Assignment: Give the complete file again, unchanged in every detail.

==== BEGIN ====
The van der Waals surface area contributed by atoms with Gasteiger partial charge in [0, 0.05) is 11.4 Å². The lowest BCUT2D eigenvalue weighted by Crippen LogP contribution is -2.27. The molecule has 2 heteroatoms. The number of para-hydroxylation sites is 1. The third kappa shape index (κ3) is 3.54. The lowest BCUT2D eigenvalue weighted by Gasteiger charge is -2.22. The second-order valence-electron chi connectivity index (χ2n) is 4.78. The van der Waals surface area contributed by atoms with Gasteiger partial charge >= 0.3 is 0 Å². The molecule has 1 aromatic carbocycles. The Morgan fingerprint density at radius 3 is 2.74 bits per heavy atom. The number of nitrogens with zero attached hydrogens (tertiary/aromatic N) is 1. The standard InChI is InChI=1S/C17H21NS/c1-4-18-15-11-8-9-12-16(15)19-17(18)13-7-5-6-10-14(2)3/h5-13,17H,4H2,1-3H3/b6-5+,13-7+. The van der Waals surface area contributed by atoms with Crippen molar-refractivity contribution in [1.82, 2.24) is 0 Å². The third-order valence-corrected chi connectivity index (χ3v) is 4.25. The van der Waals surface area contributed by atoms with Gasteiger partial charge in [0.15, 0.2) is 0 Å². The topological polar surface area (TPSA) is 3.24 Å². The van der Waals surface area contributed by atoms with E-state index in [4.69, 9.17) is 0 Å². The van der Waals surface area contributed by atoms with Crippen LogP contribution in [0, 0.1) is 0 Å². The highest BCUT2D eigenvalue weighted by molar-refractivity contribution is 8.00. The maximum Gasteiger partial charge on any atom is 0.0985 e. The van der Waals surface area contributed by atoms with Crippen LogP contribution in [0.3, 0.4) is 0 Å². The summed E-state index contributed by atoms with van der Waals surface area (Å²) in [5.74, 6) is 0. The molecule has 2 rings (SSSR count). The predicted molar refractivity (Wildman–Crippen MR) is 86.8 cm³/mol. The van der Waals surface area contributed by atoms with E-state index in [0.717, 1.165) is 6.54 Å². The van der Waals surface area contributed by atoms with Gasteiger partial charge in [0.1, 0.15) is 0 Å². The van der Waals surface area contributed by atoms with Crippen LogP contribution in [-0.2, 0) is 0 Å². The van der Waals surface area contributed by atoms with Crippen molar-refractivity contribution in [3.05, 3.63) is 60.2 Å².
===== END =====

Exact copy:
The van der Waals surface area contributed by atoms with Gasteiger partial charge in [0, 0.05) is 11.4 Å². The lowest BCUT2D eigenvalue weighted by Crippen LogP contribution is -2.27. The molecule has 2 heteroatoms. The number of para-hydroxylation sites is 1. The third kappa shape index (κ3) is 3.54. The lowest BCUT2D eigenvalue weighted by Gasteiger charge is -2.22. The second-order valence-electron chi connectivity index (χ2n) is 4.78. The van der Waals surface area contributed by atoms with Gasteiger partial charge >= 0.3 is 0 Å². The molecule has 1 aromatic carbocycles. The Morgan fingerprint density at radius 3 is 2.74 bits per heavy atom. The number of nitrogens with zero attached hydrogens (tertiary/aromatic N) is 1. The standard InChI is InChI=1S/C17H21NS/c1-4-18-15-11-8-9-12-16(15)19-17(18)13-7-5-6-10-14(2)3/h5-13,17H,4H2,1-3H3/b6-5+,13-7+. The van der Waals surface area contributed by atoms with Crippen molar-refractivity contribution in [1.82, 2.24) is 0 Å². The third-order valence-corrected chi connectivity index (χ3v) is 4.25. The van der Waals surface area contributed by atoms with Gasteiger partial charge in [0.15, 0.2) is 0 Å². The topological polar surface area (TPSA) is 3.24 Å². The van der Waals surface area contributed by atoms with E-state index in [4.69, 9.17) is 0 Å². The van der Waals surface area contributed by atoms with Crippen LogP contribution in [0, 0.1) is 0 Å². The highest BCUT2D eigenvalue weighted by molar-refractivity contribution is 8.00. The maximum Gasteiger partial charge on any atom is 0.0985 e. The van der Waals surface area contributed by atoms with Crippen LogP contribution in [0.3, 0.4) is 0 Å². The summed E-state index contributed by atoms with van der Waals surface area (Å²) in [5.74, 6) is 0. The molecule has 2 rings (SSSR count). The predicted molar refractivity (Wildman–Crippen MR) is 86.8 cm³/mol. The van der Waals surface area contributed by atoms with E-state index in [0.717, 1.165) is 6.54 Å². The van der Waals surface area contributed by atoms with Gasteiger partial charge in [0.1, 0.15) is 0 Å². The van der Waals surface area contributed by atoms with Crippen LogP contribution in [-0.2, 0) is 0 Å². The van der Waals surface area contributed by atoms with Crippen molar-refractivity contribution in [3.05, 3.63) is 60.2 Å².